Parker Bean's debut in front of a crowd of baseball scouts wasn't great.
The game happened in the fall of his sophomore year, back in 2010. His traveling baseball team, which had two 2011 draft picks, was playing a team with seven eventual draft selections. Bean remembers scouts lining from the left-field foul pole, wrapping around home plate, to the right-field foul pole.
No pressure, right?
"Every time you get in, everyone's watching every move," Bean said. "You have to be your best every time you're out there. I didn't play in that game except to pinch run."
He was picked off.
Despite the poor first impression, Bean has drawn attention from the Angels, Pirates, Rangers, Reds and Rockies during his senior season at South Western. But with that, and being a key member of the Mustangs' lineup and pitching staff, comes pressure to perform and an ability to handle it.
This comes, of course, in a sport that Hall of Fame outfielder Ted Williams described as the only field in which a person can be successful three times out of 10 and still be considered good.
"Baseball's a real tough game," Mustangs coach Mike Resetar said. "You can get jammed and go 3-for-4 with three bloop singles or you can hit the ball on the barrel and go 0-for-4. When there's anything not gelling 100 percent, you're going to have your struggles.
"He handles it well. Outwardly, the pressure doesn't appear to get to him. He just goes out and does his thing. He's as mild-tempered a kid as I've coached. It's like golf: You can't get too emotional. The next thing you know, you're hitting the ball into the trees."
Bean is hitting .339 with three home runs and 17 stolen bases in 62 at-bats and also has a 2.27 ERA over 37 innings with 56 strikeouts against 18 walks.
With the Major League Baseball draft slightly more than two weeks away, his draft status is still unknown. ESPN named him among the preseason top high school players in Pennsylvania, but he wasn't among Baseball America's top 15 draft prospects, in high school or college, in the state.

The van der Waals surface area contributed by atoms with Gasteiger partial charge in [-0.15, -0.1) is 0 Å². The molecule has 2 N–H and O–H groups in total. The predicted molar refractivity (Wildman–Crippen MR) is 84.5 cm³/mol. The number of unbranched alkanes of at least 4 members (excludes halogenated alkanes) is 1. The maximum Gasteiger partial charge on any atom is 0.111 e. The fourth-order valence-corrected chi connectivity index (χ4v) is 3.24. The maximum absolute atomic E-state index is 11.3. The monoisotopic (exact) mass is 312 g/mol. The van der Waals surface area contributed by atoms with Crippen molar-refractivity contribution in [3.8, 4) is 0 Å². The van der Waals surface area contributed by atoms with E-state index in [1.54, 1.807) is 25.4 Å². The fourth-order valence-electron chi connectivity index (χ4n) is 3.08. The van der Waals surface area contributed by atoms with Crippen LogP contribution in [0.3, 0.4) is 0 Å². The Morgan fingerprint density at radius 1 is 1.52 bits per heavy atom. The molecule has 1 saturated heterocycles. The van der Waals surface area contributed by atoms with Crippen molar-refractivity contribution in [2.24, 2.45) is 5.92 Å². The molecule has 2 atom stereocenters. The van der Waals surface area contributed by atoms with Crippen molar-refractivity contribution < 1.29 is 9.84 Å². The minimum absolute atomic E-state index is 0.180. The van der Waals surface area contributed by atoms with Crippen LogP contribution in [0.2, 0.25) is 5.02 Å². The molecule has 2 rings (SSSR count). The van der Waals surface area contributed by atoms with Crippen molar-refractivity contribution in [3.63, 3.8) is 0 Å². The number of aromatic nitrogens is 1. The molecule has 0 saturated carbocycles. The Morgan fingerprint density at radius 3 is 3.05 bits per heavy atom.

Bean believes there's a "good possibility" of being chosen, but he is also focused on his scholarship to pitch and play outfield at Liberty University. Regardless of what happens, he's happy to have to the opportunity to keep playing after high school.
He could be drafted after performing well in front of scouts the last three years, both at tournaments and with the Mustangs. Scouts from five teams have watched him play and maintained contact throughout the season.
But with those radar guns and notepads comes an expectation to produce. Each scout is looking for flaws, reasons why a player won't reach the major leagues. There are always other players.
"I'm not going to lie and say there's no pressure (at tournaments)," Bean said. "There's all the pressure in the world. You're taking time out of your family's schedule and your schedule to go down there. There's pressure to perform.
"In the beginning when I started getting into showcase ball, 'Wow, I'm not used to this.' I think I sort of tightened up a little in the beginning.
"Just playing in front of scouts for three years, it sort of has become, I don't want to say not a big deal, but the pressure isn't as built up. It's a great opportunity to show your skills in front of these guys. I got used to them."
He only has a few more opportunities to display his talent. The Mustangs made the District 3 Class AAAA baseball tournament and play at 4:30 p.m. Monday in Warwick. Bean hopes they can go on an extended run throughout the playoffs, which would benefit him in two ways.
"It's a great opportunity for the team and a good opportunity to get some more starts in front of scouts," he said. "It'll give me a few more starts. Hopefully I can put on a good performance for them going into the draft."
This is the second of a multi-part series on Parker Bean's senior season and chances for being drafted.
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